The free-school concept embodies numerous points on the anarchist's wish list, including the preference for decentralized and nonhierarchical structures, anti-capitalist systems of exchange and personal and community enrichment outside the reach of corporations and institutions. Not surprisingly, free schools have taken off in well-known anarchist hubs like Eugene, Portland and Seattle.

"A free school to me is just a longer extension of an anarchist skillshare," says Jean Cadwell, who organizes the anarchist discussion group. Skillshares, like the weekend-long one offered each spring in Berkeley, are ways for activists to network and learn in a do-it-yourself framework. "And it's very collectivist, because it's something that creates a community around it. The other thing is that it makes people realize they have skills and abilities that they can share with other people and are worth something to their community, so it bolsters their self-worth as well."

The inclusiveness of the class offerings is such that they don't alienate those of nonradical or nonanarchist persuasions, however.

"I'm attracted to it in spite of the word 'anarchy'," says Carol Fox, who has taught a cooking class through Free School and facilitates the creative writing group and the Crone's Club, a circle for creative women 50 and older. "I'm kind of a spiritual hippie, not a political hippie--there were two kinds of us. So I go even though they talk about anarchy a lot, because I like the spirit of sharing what I know, and it's a great way to meet people with similar interests."

Politics to Permaculture

While both Nicola and Alcaraz say they think of the school's reason for being as overtly political, neither operates it as if they have an ax to grind. Anarchism isn't mentioned in the mission statement, and many of the teachers don't have connections to any activist groups. For instance, local lawyer Gregory Reeves-Wilson has taught two classes, and Brian Barth, the initiator of the Permaculture class, describes himself as "not a political person--not directly anyway."

Alcaraz points out that "Free School goes beyond the activist community, in that it's creating a whole institution in itself that is community-based, so the work to sustain it brings people together. It's also a way of empowering and feeling that you can do something outside the prescribed institutions--nobody has to tell you that you're a teacher, and you don't have to go through any process to become a student. You can learn from the people next door."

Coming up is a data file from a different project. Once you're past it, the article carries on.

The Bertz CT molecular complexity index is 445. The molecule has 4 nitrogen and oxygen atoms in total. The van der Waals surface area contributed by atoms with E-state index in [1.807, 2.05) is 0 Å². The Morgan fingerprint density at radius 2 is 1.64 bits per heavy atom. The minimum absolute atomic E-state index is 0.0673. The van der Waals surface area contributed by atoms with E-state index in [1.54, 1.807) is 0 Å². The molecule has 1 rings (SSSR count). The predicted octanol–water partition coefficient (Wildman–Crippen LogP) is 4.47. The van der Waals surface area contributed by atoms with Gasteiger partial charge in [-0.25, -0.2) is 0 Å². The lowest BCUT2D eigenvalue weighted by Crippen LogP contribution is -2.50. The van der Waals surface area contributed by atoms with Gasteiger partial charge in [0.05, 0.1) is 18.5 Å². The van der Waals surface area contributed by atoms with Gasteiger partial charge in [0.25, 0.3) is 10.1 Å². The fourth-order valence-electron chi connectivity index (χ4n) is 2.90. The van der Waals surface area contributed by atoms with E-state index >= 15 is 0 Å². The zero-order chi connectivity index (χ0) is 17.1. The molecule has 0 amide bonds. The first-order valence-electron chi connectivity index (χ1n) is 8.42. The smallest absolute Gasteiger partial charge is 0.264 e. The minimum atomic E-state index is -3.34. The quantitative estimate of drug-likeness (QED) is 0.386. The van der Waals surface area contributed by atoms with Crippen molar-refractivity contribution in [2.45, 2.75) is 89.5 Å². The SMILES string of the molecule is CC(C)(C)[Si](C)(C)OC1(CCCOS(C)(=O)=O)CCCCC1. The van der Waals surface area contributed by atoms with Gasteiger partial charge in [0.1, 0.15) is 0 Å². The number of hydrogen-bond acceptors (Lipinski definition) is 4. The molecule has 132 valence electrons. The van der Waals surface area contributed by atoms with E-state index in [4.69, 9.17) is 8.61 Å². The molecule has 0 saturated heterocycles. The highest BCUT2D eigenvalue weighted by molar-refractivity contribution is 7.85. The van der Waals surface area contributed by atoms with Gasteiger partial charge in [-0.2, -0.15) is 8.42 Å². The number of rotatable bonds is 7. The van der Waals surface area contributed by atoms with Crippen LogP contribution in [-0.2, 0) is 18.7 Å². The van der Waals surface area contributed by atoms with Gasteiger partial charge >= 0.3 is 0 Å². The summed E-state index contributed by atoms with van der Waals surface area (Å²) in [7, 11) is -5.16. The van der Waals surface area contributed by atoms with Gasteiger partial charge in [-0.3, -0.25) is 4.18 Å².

Free School has already worked to foster other networks beyond its initial scope--the creative writing circle has continued on after its originator was no longer able to attend, and the Permaculture class spawned a Permaculture guild, which occasionally meets on days other than those scheduled through Free School and has a lively email discussion list of its own. Alcaraz has also heard of some Watsonville residents who are interested in starting a Free School there.

The response has been so good in fact that the work required to run Free School is threatening to overwhelm its two harried organizers. They say that in order to have it grow to the next stage, they'd ideally like to add another core member or two, and of course, part-time volunteers are always needed. Nicola also has been looking into the possibilities of getting a grant for Free School, which fittingly she did by attending a grant-writing class offered through the school.

"It'd be nice if we had a central space--other free schools are run out of an infoshop," she says, referring to the situation of the Portland Freeskool, which meets at the Liberation Collective's anarchist library in downtown Portland. "But it's also nice to have it spread out and grassroots. Going into somebody's home that you don't know, having them teach you how to cook, and sharing a meal with them is really exciting."

"That's what grounds it in everyday life, the actually connecting with people," Alcaraz adds. "And that itself is a political thing."

We think Malcolm would be pleased.

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From the January 30-February 6, 2002 issue of Metro Santa Cruz.